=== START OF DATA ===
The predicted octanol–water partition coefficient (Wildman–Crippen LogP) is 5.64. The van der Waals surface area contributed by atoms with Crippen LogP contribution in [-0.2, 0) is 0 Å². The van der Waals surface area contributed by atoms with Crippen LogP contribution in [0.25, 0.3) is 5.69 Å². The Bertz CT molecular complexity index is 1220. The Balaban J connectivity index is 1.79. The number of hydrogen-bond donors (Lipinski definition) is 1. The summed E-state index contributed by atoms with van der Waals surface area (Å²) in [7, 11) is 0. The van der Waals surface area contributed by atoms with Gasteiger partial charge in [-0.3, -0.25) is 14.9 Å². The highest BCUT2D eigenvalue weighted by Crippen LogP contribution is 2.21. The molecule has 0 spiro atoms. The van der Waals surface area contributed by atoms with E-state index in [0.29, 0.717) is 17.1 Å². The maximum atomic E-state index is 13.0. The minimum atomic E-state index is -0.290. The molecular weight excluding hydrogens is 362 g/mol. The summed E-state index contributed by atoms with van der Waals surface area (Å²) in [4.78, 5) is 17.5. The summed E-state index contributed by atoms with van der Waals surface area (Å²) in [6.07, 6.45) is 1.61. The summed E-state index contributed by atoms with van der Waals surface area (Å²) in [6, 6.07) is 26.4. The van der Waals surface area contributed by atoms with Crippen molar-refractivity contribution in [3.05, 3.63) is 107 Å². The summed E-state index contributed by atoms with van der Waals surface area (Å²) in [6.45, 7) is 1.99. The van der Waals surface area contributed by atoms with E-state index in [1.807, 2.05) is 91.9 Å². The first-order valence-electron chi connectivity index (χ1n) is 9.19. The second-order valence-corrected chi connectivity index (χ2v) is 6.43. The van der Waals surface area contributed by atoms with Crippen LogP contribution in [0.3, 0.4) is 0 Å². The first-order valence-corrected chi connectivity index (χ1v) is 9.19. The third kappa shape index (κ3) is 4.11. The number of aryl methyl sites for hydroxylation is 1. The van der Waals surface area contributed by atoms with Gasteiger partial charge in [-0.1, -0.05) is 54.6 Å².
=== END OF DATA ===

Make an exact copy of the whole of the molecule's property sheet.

The predicted octanol–water partition coefficient (Wildman–Crippen LogP) is 5.64. The van der Waals surface area contributed by atoms with Crippen LogP contribution in [-0.2, 0) is 0 Å². The van der Waals surface area contributed by atoms with Crippen LogP contribution in [0.25, 0.3) is 5.69 Å². The Bertz CT molecular complexity index is 1220. The Balaban J connectivity index is 1.79. The number of hydrogen-bond donors (Lipinski definition) is 1. The summed E-state index contributed by atoms with van der Waals surface area (Å²) in [7, 11) is 0. The van der Waals surface area contributed by atoms with Gasteiger partial charge in [-0.3, -0.25) is 14.9 Å². The highest BCUT2D eigenvalue weighted by Crippen LogP contribution is 2.21. The molecule has 0 spiro atoms. The van der Waals surface area contributed by atoms with E-state index in [0.29, 0.717) is 17.1 Å². The maximum atomic E-state index is 13.0. The minimum atomic E-state index is -0.290. The molecular weight excluding hydrogens is 362 g/mol. The summed E-state index contributed by atoms with van der Waals surface area (Å²) in [4.78, 5) is 17.5. The summed E-state index contributed by atoms with van der Waals surface area (Å²) in [6.07, 6.45) is 1.61. The summed E-state index contributed by atoms with van der Waals surface area (Å²) in [6, 6.07) is 26.4. The van der Waals surface area contributed by atoms with Crippen molar-refractivity contribution in [3.05, 3.63) is 107 Å². The summed E-state index contributed by atoms with van der Waals surface area (Å²) in [6.45, 7) is 1.99. The van der Waals surface area contributed by atoms with E-state index in [1.807, 2.05) is 91.9 Å². The first-order valence-electron chi connectivity index (χ1n) is 9.19. The second-order valence-corrected chi connectivity index (χ2v) is 6.43. The van der Waals surface area contributed by atoms with Crippen LogP contribution in [0.3, 0.4) is 0 Å². The first-order valence-corrected chi connectivity index (χ1v) is 9.19. The third kappa shape index (κ3) is 4.11. The number of aryl methyl sites for hydroxylation is 1. The van der Waals surface area contributed by atoms with Gasteiger partial charge in [-0.1, -0.05) is 54.6 Å².